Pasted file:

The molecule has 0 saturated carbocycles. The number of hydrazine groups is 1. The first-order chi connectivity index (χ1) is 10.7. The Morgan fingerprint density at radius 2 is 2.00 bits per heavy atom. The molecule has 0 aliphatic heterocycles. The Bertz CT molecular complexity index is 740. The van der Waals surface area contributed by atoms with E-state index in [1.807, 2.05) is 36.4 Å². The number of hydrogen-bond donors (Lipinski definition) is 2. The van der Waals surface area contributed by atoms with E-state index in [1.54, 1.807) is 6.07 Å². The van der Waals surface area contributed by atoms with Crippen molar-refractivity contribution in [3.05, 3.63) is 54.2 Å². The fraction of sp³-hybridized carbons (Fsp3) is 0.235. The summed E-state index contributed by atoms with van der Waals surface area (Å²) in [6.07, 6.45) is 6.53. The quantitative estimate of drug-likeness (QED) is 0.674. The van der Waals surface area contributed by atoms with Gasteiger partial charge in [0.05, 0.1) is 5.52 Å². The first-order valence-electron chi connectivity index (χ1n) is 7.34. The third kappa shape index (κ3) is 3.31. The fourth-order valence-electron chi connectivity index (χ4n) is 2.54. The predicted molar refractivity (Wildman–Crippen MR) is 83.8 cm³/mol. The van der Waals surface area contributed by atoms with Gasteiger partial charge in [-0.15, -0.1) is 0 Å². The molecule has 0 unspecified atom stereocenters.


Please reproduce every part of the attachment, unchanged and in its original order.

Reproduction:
The molecule has 0 saturated carbocycles. The number of hydrazine groups is 1. The first-order chi connectivity index (χ1) is 10.7. The Morgan fingerprint density at radius 2 is 2.00 bits per heavy atom. The molecule has 0 aliphatic heterocycles. The Bertz CT molecular complexity index is 740. The van der Waals surface area contributed by atoms with E-state index in [1.807, 2.05) is 36.4 Å². The number of hydrogen-bond donors (Lipinski definition) is 2. The van der Waals surface area contributed by atoms with E-state index in [1.54, 1.807) is 6.07 Å². The van der Waals surface area contributed by atoms with Crippen molar-refractivity contribution in [3.05, 3.63) is 54.2 Å². The fraction of sp³-hybridized carbons (Fsp3) is 0.235. The summed E-state index contributed by atoms with van der Waals surface area (Å²) in [6.07, 6.45) is 6.53. The quantitative estimate of drug-likeness (QED) is 0.674. The van der Waals surface area contributed by atoms with Gasteiger partial charge in [0.05, 0.1) is 5.52 Å². The first-order valence-electron chi connectivity index (χ1n) is 7.34. The third kappa shape index (κ3) is 3.31. The fourth-order valence-electron chi connectivity index (χ4n) is 2.54. The predicted molar refractivity (Wildman–Crippen MR) is 83.8 cm³/mol. The van der Waals surface area contributed by atoms with Gasteiger partial charge in [-0.15, -0.1) is 0 Å². The molecule has 0 unspecified atom stereocenters.